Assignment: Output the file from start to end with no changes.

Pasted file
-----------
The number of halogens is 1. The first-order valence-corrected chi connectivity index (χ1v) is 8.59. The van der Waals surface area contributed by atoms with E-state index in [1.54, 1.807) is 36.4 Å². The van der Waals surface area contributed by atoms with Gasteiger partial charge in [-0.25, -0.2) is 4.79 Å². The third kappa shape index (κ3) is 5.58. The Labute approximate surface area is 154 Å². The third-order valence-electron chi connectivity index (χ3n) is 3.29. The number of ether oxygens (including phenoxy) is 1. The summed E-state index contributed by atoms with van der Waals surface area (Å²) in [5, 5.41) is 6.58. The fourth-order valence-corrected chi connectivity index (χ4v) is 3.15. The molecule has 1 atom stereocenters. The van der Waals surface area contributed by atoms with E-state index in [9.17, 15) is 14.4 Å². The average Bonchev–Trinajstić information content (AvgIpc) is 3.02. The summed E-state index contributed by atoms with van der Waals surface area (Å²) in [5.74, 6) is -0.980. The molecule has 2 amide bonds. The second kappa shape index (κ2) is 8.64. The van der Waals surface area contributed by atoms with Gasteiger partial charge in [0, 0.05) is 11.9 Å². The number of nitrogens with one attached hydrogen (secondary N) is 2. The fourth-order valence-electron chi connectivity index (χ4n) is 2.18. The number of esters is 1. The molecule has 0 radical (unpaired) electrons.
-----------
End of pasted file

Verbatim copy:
The number of halogens is 1. The first-order valence-corrected chi connectivity index (χ1v) is 8.59. The van der Waals surface area contributed by atoms with E-state index in [1.54, 1.807) is 36.4 Å². The van der Waals surface area contributed by atoms with Gasteiger partial charge in [-0.25, -0.2) is 4.79 Å². The third kappa shape index (κ3) is 5.58. The Labute approximate surface area is 154 Å². The third-order valence-electron chi connectivity index (χ3n) is 3.29. The number of ether oxygens (including phenoxy) is 1. The summed E-state index contributed by atoms with van der Waals surface area (Å²) in [5, 5.41) is 6.58. The fourth-order valence-corrected chi connectivity index (χ4v) is 3.15. The molecule has 1 atom stereocenters. The van der Waals surface area contributed by atoms with E-state index in [9.17, 15) is 14.4 Å². The average Bonchev–Trinajstić information content (AvgIpc) is 3.02. The summed E-state index contributed by atoms with van der Waals surface area (Å²) in [5.74, 6) is -0.980. The molecule has 2 amide bonds. The second kappa shape index (κ2) is 8.64. The van der Waals surface area contributed by atoms with Gasteiger partial charge in [0, 0.05) is 11.9 Å². The number of nitrogens with one attached hydrogen (secondary N) is 2. The fourth-order valence-electron chi connectivity index (χ4n) is 2.18. The number of esters is 1. The molecule has 0 radical (unpaired) electrons.